|Truck||Moderate to high||Loads of less than 50,000 lbs.||On-time performance above 90%.||Driver can go 500 miles per day. 2/3 of tonnage carried over less than 100 miles.|
|Rail||Moderate to low||Multiple car loads. No weight restrictions.||4 to 7 days delivery time. 60 to 85% on-time performance.||Average haul length between 600 and 800 miles.|
|Intermodal||Moderate to high||No weight restrictions.||3 days for cross country. On-time performance between truck and rail.||Average haul between 700 and 1,500 miles.|
|Air||High||Small. Most loads less than 100 lbs.||Normally overnight or second day.||More than 1,300 miles.|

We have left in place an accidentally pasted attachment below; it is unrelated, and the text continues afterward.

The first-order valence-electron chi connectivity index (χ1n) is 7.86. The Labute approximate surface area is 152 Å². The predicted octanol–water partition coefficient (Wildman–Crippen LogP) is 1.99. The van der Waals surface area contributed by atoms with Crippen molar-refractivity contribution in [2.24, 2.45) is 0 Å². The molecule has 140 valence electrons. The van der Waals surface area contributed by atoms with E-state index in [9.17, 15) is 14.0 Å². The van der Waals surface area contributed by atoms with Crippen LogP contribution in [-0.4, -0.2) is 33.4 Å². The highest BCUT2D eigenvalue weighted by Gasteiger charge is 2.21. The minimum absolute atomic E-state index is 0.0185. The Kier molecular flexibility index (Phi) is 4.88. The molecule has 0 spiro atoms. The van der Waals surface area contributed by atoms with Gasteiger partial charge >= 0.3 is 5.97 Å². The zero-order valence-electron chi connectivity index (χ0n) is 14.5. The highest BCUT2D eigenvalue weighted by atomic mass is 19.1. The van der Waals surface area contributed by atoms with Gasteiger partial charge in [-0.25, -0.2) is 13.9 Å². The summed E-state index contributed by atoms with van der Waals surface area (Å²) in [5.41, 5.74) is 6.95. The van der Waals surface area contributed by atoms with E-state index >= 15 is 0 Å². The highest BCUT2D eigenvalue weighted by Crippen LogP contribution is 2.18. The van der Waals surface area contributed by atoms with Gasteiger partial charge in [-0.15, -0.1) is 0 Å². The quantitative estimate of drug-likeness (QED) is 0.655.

|Inland Water||Moderate to low||Bulk shipments.||Varies according to segment. Competitive with rail.||Between 250 and 1,600 miles.|
|Coastal Water||Moderate to low||Containers, general freight and bulk shipments.||Function of distance. Between 2 to 5 days.||Between 500 and 2,000 miles.|
|International Water||High to low||Mainly containers and bulk shipments.||7 to 10 days trans-Atlantic and trans-Pacific routes.||More than 2,600 miles.|
|Pipeline||Low||Bulk shipment of liquids and gazes.||According to demand. 0 to 20 mph.||825 miles average distance for crude oil.|
Source: US-DOT, FHA (1998) US Freight: Economy in Motion.
The table provides an overview of operational considerations of freight transportation modes, notably in the American context. Most of the data also applies to other settings, such as Western Europe.